With AI hacks looming, don’t ignore security basics

Taylor Armerding
Nerd For Tech
Published in
6 min readMar 18, 2024


It’s no surprise — or shouldn’t be — that artificial intelligence (AI) is being used for devious, misleading, and criminal purposes. Every tool ever created or discovered, from fire to the wheel, the hammer, guns, aircraft — the list could go on and on — has been used for both good and evil.

But there is a difference in the effect a tool can have depending on its reach and capabilities. With a hammer, you can only pound one nail, or person, at a time. With a machine gun, a single person can take out a herd of animals or dozens to hundreds of other people in minutes. With AI, it’s possible to attack thousands, millions, or even billions worldwide, in seconds.

Boris Cipot, senior security engineer with the Synopsys Software Integrity Group, noted that “the internet, with its idea of shared information, was created for good but is misused for bad. Cryptography, made for protecting private information, is misused by criminals and terrorists to send indecipherable messages. Dynamite, which should make mining easier, in the end was misused in such a way that Alfred Nobel created a peace prize to feel better about his invention.”

All of which is why both utopian and dystopian forecasts about AI should be taken seriously. It’s also why those whose hope and goal is to make AI an asset to humanity need to focus on preventing or at least inhibiting those whose goal is the opposite.

Because those bent on the malicious use of it are off and running — fast.

It’s not just college kids using chatbots to write research papers or those who use AI to create deepfake images or videos, although those are malicious enough. It’s that criminal hackers are enlisting AI tools to increase the threat and damage from their attacks exponentially.

Late last month Cornell University published a paper by a team of researchers titled “LLM Agents Can Autonomously Hack Websites.”

Large language models (LLMs) are a type of AI algorithm that use massive datasets to understand, summarize, generate, and predict new content. And according to the authors of the paper, “LLM agents can autonomously hack websites, performing tasks as complex as blind database schema extraction and SQL injections without human feedback. Importantly, the agent does not need to know the vulnerability [that allows an exploit] beforehand.”

Existential questions

The researchers’ somewhat low-key conclusion is that their findings “raise questions about the widespread deployment of LLMs.”

Indeed — potentially existential questions for an online world that now not only runs our communications and entertainment but also our critical infrastructure — traffic control, electricity, water distribution, and everything else.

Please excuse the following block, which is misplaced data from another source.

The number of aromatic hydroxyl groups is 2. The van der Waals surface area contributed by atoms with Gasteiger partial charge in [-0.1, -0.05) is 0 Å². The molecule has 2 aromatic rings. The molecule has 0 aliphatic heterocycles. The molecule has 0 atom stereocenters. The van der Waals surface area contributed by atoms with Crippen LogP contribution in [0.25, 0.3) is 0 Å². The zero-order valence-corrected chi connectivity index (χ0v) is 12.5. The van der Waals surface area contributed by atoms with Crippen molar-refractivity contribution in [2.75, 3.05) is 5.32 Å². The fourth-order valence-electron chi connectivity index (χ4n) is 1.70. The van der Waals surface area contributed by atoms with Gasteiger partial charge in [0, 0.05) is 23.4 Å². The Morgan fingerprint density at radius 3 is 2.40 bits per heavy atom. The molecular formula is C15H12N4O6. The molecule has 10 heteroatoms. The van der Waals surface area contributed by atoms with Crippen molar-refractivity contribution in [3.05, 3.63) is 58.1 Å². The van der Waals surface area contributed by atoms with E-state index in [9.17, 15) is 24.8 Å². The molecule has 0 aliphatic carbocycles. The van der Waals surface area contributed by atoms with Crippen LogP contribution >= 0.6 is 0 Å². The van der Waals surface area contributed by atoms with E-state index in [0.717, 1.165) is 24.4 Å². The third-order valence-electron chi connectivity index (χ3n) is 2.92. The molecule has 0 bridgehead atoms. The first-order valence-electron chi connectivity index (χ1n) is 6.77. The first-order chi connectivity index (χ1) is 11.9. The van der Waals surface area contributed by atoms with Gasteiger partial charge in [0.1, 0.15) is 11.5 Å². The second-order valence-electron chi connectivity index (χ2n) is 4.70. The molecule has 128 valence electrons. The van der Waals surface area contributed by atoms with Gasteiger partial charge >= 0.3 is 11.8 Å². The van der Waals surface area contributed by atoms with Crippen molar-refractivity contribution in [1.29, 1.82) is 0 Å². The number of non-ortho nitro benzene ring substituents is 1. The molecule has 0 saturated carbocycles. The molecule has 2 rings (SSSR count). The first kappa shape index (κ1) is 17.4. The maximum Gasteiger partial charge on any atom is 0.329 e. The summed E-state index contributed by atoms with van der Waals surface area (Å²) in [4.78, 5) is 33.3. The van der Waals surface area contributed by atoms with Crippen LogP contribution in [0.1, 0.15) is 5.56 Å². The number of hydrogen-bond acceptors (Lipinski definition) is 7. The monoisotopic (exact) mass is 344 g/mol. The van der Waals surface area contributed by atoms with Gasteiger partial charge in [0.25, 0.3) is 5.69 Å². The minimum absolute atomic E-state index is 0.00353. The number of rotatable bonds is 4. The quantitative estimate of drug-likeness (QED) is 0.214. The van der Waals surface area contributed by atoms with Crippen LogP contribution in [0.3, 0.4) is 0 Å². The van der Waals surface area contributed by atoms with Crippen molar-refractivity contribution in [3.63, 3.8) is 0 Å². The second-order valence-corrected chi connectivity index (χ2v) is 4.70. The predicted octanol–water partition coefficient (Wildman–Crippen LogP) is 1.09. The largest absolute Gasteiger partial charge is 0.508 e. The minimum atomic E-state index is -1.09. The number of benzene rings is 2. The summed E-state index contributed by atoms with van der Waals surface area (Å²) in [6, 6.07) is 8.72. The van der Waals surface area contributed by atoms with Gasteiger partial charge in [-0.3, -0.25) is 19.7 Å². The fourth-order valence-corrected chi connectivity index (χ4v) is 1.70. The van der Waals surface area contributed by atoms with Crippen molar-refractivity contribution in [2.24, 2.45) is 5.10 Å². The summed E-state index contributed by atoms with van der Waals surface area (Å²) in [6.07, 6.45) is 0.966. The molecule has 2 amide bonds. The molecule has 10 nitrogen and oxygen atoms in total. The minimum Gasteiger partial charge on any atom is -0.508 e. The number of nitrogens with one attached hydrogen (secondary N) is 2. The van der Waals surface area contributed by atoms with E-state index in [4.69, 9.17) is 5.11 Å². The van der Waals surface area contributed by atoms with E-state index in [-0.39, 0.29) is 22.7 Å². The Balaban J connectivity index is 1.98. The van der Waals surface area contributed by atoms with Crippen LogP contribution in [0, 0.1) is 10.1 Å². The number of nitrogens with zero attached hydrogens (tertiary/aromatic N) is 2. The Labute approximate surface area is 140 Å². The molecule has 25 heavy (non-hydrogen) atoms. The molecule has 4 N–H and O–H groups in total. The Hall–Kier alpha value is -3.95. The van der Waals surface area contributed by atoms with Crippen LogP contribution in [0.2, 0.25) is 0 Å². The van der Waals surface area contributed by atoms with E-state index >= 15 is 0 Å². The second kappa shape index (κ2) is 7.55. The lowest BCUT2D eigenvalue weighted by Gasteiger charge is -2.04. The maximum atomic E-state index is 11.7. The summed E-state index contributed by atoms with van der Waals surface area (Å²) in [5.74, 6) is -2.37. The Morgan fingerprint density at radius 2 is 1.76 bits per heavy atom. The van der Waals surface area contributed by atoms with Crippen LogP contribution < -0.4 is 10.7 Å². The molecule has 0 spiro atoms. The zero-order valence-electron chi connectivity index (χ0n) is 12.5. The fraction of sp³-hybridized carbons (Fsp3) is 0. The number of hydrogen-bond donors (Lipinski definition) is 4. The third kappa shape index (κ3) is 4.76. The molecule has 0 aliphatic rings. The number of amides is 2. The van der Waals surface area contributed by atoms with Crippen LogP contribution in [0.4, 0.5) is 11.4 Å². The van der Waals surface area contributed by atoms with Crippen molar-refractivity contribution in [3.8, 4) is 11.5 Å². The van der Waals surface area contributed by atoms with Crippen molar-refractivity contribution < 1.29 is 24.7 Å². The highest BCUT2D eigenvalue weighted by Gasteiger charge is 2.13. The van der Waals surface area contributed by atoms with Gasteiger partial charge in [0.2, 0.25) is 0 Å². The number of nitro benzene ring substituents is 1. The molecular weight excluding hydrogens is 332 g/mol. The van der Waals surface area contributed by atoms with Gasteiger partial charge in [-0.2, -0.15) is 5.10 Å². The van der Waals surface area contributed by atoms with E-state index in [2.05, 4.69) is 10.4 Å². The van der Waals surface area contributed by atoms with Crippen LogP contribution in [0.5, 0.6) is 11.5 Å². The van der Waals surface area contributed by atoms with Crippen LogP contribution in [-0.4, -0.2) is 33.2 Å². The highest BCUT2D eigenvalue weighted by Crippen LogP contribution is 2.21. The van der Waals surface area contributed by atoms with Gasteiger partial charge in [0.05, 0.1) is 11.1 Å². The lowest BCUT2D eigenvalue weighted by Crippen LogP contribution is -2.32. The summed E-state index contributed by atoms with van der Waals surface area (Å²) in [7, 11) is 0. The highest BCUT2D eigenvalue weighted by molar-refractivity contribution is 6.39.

A comment on a blog post about the paper by cryptographer and self-described “public interest technologist” Bruce Schneier, was much more direct.

The commenter, identified as “Bob,” declared that “it is inevitable that AI will be used to carry out attacks that change by the nanosecond, and that’s going to be happening sooner than later.”

“We currently find ourselves in the early stages of a brand-new arms race,” he added. “The genie’s not going back in the bottle. It’s a matter of time until there’s self-replicating rogue AI distributed across various pwned [compromised] servers, PCs, routers, and refrigerators.”

The authors of the Cornell paper present some statistics on that, documenting that LLMs like OpenAI’s ChatGPT are rapidly improving in hacking capabilities. “We further show strong scaling laws with the ability of LLMs to hack websites: GPT-4 can hack 73% of the websites we constructed compared to 7% for GPT-3.5, and 0% for all open source models,” they wrote, adding that “the cost of these LLM agent hacks is also likely substantially lower than the cost of a cybersecurity analyst.”

In other words, as “Bob” predicts, LLMs are getting much better very quickly. Cipot cited the “exponential growth paradigm,” noting that the Human Genome Project had only decoded 1% of the genetic code more than seven years into what was supposed to be a 15-year project. But since the sequenced data was doubled every year, the project decoded the remaining 99% in the next 7.5 years.

“The same is happening with AI today,” he said. “On the maturity level it is still at the stage of a hormonal teenager — capable, with a lot of muscle but still not experienced enough to make mature decisions. But it has already developed massively. Even if many see today’s AI applications as not much more than an advanced search engine, they will further develop, and not in small steps.”